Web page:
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New Non-Compete Law Intended to Help Massachusetts Employees Prosper

NonCompete

Being employed typically means that an employee will have access to private information, information that, in many cases, serves as an advantage for the employer vis-à-vis the employer’s competitors. Employment law related to the potential use of this information is complex, an employment law attorney is best suited for determining how to address any issues. Typically, employers impose restrictions on access to sensitive information, and even greater restrictions on employees who leave the company. These restrictions are typically manifest in Non-Compete Agreements (NCAs). However, like many matters involving employer/employee relations, a delicate line must be drawn – draft a weak NCA, and employees will readily provide proprietary information to competitors; but draft a strong NCA, and not only could it be difficult to find quality employees, but the NCA may be ruled unenforceable by a court. As an employee, it is crucial to retain the services of an experienced employment law attorney to ensure that he/she is adhering to the terms of the NCA, as well as checking that the NCA itself is proper and not overreaching. Recently, the Massachusetts Legislature enacted a law that changes the scope of NCAs in favor of the employee, which will, hopefully, foster a dynamic economic environment in the Commonwealth. A discussion of the new law, and its exclusions, will follow below.

The Massachusetts Noncompetition Agreement Act

The new law, which is applicable to all NCAs entered into after October 1, 2018, represents an effort to ensure that certain employees are not constrained by onerous NCAs. Some of the relevant aspects of the new law include the following:

  • A requirement that the NCA expressly indicate that the employee has the right to consult with his/her legal counsel prior to signing.
  • No NCA may have an enforceable period greater than one year from the termination of employment, unless the employee has breached a fiduciary duty or has taken employer property, in which case the NCA may be extended to two years.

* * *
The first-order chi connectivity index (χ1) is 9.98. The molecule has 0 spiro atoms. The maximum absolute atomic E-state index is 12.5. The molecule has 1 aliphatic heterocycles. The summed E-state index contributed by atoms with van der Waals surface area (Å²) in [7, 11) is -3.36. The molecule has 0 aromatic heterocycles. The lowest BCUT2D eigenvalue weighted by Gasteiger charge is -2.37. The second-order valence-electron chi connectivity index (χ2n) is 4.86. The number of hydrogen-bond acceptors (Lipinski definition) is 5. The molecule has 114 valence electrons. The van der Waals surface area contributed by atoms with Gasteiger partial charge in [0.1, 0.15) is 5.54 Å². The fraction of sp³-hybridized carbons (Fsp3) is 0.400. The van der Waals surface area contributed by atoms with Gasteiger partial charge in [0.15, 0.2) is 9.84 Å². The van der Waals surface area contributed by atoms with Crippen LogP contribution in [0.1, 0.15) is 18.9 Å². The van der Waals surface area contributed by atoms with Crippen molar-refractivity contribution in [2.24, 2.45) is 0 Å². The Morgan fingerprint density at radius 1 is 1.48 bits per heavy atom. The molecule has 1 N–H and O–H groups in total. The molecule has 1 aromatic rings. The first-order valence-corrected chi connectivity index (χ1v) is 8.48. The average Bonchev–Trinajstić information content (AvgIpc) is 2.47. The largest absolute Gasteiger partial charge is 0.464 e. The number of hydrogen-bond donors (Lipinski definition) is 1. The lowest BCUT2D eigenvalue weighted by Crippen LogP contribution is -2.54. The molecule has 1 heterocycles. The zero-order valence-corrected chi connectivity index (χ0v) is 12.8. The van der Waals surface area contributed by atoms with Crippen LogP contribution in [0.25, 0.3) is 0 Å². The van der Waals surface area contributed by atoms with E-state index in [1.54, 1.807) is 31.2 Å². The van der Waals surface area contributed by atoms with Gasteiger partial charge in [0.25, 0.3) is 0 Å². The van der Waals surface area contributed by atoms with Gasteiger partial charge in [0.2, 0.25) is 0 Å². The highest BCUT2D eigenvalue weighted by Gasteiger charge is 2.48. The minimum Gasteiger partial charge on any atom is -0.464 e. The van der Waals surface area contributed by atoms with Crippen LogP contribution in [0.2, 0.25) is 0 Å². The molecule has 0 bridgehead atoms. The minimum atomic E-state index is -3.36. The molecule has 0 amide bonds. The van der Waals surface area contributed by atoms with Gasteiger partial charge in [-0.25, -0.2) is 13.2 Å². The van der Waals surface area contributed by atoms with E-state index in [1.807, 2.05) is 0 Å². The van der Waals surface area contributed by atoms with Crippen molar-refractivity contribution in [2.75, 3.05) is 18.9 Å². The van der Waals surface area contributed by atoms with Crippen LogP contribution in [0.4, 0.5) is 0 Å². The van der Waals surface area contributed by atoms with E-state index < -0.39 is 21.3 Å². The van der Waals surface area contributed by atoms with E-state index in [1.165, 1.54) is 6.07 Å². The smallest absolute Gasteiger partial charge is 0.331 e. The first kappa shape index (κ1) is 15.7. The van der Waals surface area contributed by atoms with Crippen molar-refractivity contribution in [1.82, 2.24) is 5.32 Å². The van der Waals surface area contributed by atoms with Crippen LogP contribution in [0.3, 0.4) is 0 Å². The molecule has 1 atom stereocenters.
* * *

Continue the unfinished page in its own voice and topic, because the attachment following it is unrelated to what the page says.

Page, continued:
• Any restriction must be reasonable. For this provision, the law states that a restriction on activities that protects a legitimate business interest, and is limited to only the specific types of services provided by the employee during the last 2 years of employment, would be considered presumptively reasonable.
  • Similarly, the geographic scope must also be reasonable. For this, the law states that such scope that is limited to only the geographic areas in which the employee, within the last two years of employment, provided services or had a material presence or influence, would be acceptable.
  • A “Garden Leave” Clause must be present. “Garden Leave” is a payment of at least 50 percent of the employee’s highest base salary during the preceding two years for the duration of the restricted period, which must be paid unless the employee breaches the NCA, or if the NCA is extended beyond one year due to theft of employer property.

Applicability

The new law also holds that some Massachusetts employees cannot take employment subject to an NCA. These include nonexempt employees, certain undergraduate or graduate students, or those under 18. Additionally, no NCA can be enforced against an employee terminated without cause.

Exclusions

Finally, some aspects of employment are expressly excluded from the new law, and thus, still open to more restrictive measures, such as:

  • Agreements to not poach employees, or customers, clients, or vendors of the employer.
  • NCAs entered into contemplating the sale of a business.
  • NCAs outside of an employment relationship, e., contractors.
  • Agreements that impose financial consequences on a former employee as a result of termination.
  • Non-Disclosure or Confidentiality Agreements.
  • Invention Assignment Agreements.
  • NCAs entered into as part of a severance agreement.

Seek Legal Advice

If you have attempted to switch jobs and were warned by your previous employer of potentially violating an NCA, or if you are looking to switch jobs and are concerned about how this agreement will affect you, contact an experienced employment attorney as soon as possible. The attorneys at the office of Leontire & Associates, P.C. have the skill necessary to analyze your specific situation and, if they believe your NCA to be too restrictive, will help strategize with you to ensure that you are not harassed by your previous employer. Contact our Boston office today.

Resources:

arstechnica.com/tech-policy/2018/08/massachusetts-gives-workers-new-protections-against-noncompete-clauses/

malegislature.gov/Laws/SessionLaws/Acts/2018/Chapter228

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